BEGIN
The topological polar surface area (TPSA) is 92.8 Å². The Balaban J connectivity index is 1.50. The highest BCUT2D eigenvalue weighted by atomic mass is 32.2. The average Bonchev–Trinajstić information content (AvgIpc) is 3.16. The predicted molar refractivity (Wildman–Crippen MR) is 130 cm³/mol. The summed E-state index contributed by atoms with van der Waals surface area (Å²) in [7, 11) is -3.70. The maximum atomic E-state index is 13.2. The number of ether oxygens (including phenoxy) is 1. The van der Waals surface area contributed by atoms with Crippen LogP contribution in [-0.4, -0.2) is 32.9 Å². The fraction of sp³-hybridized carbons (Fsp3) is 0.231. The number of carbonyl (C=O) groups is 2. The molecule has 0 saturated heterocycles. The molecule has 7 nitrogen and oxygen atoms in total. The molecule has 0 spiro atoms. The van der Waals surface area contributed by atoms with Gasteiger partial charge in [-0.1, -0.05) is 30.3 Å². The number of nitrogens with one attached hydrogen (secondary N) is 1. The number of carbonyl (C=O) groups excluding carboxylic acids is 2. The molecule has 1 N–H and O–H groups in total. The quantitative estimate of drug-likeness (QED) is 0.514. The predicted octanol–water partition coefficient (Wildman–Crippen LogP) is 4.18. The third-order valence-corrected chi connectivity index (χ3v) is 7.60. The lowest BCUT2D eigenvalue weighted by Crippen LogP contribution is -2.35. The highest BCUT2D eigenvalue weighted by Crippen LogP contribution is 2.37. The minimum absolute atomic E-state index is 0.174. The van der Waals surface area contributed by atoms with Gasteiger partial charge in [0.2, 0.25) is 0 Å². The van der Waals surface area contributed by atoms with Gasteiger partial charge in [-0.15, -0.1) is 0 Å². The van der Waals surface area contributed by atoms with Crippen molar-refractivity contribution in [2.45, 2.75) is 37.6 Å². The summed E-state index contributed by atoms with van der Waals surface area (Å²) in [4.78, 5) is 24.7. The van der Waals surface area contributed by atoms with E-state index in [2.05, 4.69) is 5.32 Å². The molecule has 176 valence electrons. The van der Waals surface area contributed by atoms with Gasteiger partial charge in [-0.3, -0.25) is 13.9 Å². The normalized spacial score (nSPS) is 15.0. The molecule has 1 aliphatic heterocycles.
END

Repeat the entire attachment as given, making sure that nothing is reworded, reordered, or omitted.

The topological polar surface area (TPSA) is 92.8 Å². The Balaban J connectivity index is 1.50. The highest BCUT2D eigenvalue weighted by atomic mass is 32.2. The average Bonchev–Trinajstić information content (AvgIpc) is 3.16. The predicted molar refractivity (Wildman–Crippen MR) is 130 cm³/mol. The summed E-state index contributed by atoms with van der Waals surface area (Å²) in [7, 11) is -3.70. The maximum atomic E-state index is 13.2. The number of ether oxygens (including phenoxy) is 1. The van der Waals surface area contributed by atoms with Crippen LogP contribution in [-0.4, -0.2) is 32.9 Å². The fraction of sp³-hybridized carbons (Fsp3) is 0.231. The number of carbonyl (C=O) groups is 2. The molecule has 0 saturated heterocycles. The molecule has 7 nitrogen and oxygen atoms in total. The molecule has 0 spiro atoms. The van der Waals surface area contributed by atoms with Gasteiger partial charge in [-0.1, -0.05) is 30.3 Å². The number of nitrogens with one attached hydrogen (secondary N) is 1. The number of carbonyl (C=O) groups excluding carboxylic acids is 2. The molecule has 1 N–H and O–H groups in total. The quantitative estimate of drug-likeness (QED) is 0.514. The predicted octanol–water partition coefficient (Wildman–Crippen LogP) is 4.18. The third-order valence-corrected chi connectivity index (χ3v) is 7.60. The lowest BCUT2D eigenvalue weighted by Crippen LogP contribution is -2.35. The highest BCUT2D eigenvalue weighted by Crippen LogP contribution is 2.37. The minimum absolute atomic E-state index is 0.174. The van der Waals surface area contributed by atoms with Gasteiger partial charge in [0.2, 0.25) is 0 Å². The van der Waals surface area contributed by atoms with Gasteiger partial charge in [-0.15, -0.1) is 0 Å². The van der Waals surface area contributed by atoms with Crippen molar-refractivity contribution in [2.45, 2.75) is 37.6 Å². The summed E-state index contributed by atoms with van der Waals surface area (Å²) in [4.78, 5) is 24.7. The van der Waals surface area contributed by atoms with E-state index in [2.05, 4.69) is 5.32 Å². The molecule has 176 valence electrons. The van der Waals surface area contributed by atoms with Gasteiger partial charge in [-0.3, -0.25) is 13.9 Å². The normalized spacial score (nSPS) is 15.0. The molecule has 1 aliphatic heterocycles.